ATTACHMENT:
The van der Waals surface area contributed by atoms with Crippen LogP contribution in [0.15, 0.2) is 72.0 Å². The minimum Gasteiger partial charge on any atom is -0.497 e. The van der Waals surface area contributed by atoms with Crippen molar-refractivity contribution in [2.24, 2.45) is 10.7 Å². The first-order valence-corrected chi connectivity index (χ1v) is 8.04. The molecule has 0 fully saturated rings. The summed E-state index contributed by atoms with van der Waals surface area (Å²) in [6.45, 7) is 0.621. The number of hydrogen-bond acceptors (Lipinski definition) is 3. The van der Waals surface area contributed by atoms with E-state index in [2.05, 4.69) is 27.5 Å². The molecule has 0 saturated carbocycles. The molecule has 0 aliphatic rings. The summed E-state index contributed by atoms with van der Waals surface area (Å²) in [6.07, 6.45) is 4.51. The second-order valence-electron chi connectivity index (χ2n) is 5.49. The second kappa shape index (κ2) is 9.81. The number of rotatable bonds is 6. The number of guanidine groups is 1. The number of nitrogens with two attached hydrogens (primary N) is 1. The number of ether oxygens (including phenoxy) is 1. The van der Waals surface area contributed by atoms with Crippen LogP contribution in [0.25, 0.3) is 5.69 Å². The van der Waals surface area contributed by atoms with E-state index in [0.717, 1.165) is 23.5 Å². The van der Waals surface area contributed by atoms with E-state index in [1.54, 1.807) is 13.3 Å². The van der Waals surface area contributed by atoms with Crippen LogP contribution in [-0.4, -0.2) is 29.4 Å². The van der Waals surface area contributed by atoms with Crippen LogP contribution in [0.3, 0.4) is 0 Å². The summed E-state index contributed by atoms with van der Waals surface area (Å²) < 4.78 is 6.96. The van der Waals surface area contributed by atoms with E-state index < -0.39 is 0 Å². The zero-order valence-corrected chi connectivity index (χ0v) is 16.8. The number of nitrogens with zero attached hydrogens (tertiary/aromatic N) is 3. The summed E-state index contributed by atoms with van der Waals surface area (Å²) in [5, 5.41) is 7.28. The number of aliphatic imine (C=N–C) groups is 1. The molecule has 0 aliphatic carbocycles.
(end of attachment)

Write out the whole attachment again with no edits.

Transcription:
The van der Waals surface area contributed by atoms with Crippen LogP contribution in [0.15, 0.2) is 72.0 Å². The minimum Gasteiger partial charge on any atom is -0.497 e. The van der Waals surface area contributed by atoms with Crippen molar-refractivity contribution in [2.24, 2.45) is 10.7 Å². The first-order valence-corrected chi connectivity index (χ1v) is 8.04. The molecule has 0 fully saturated rings. The summed E-state index contributed by atoms with van der Waals surface area (Å²) in [6.45, 7) is 0.621. The number of hydrogen-bond acceptors (Lipinski definition) is 3. The van der Waals surface area contributed by atoms with E-state index in [2.05, 4.69) is 27.5 Å². The molecule has 0 saturated carbocycles. The molecule has 0 aliphatic rings. The summed E-state index contributed by atoms with van der Waals surface area (Å²) in [6.07, 6.45) is 4.51. The second-order valence-electron chi connectivity index (χ2n) is 5.49. The second kappa shape index (κ2) is 9.81. The number of rotatable bonds is 6. The number of guanidine groups is 1. The number of nitrogens with two attached hydrogens (primary N) is 1. The number of ether oxygens (including phenoxy) is 1. The van der Waals surface area contributed by atoms with Crippen LogP contribution in [0.25, 0.3) is 5.69 Å². The van der Waals surface area contributed by atoms with E-state index in [0.717, 1.165) is 23.5 Å². The van der Waals surface area contributed by atoms with E-state index in [1.54, 1.807) is 13.3 Å². The van der Waals surface area contributed by atoms with Crippen LogP contribution in [-0.4, -0.2) is 29.4 Å². The van der Waals surface area contributed by atoms with Crippen LogP contribution in [0.3, 0.4) is 0 Å². The summed E-state index contributed by atoms with van der Waals surface area (Å²) < 4.78 is 6.96. The van der Waals surface area contributed by atoms with E-state index < -0.39 is 0 Å². The zero-order valence-corrected chi connectivity index (χ0v) is 16.8. The number of nitrogens with zero attached hydrogens (tertiary/aromatic N) is 3. The summed E-state index contributed by atoms with van der Waals surface area (Å²) in [5, 5.41) is 7.28. The number of aliphatic imine (C=N–C) groups is 1. The molecule has 0 aliphatic carbocycles.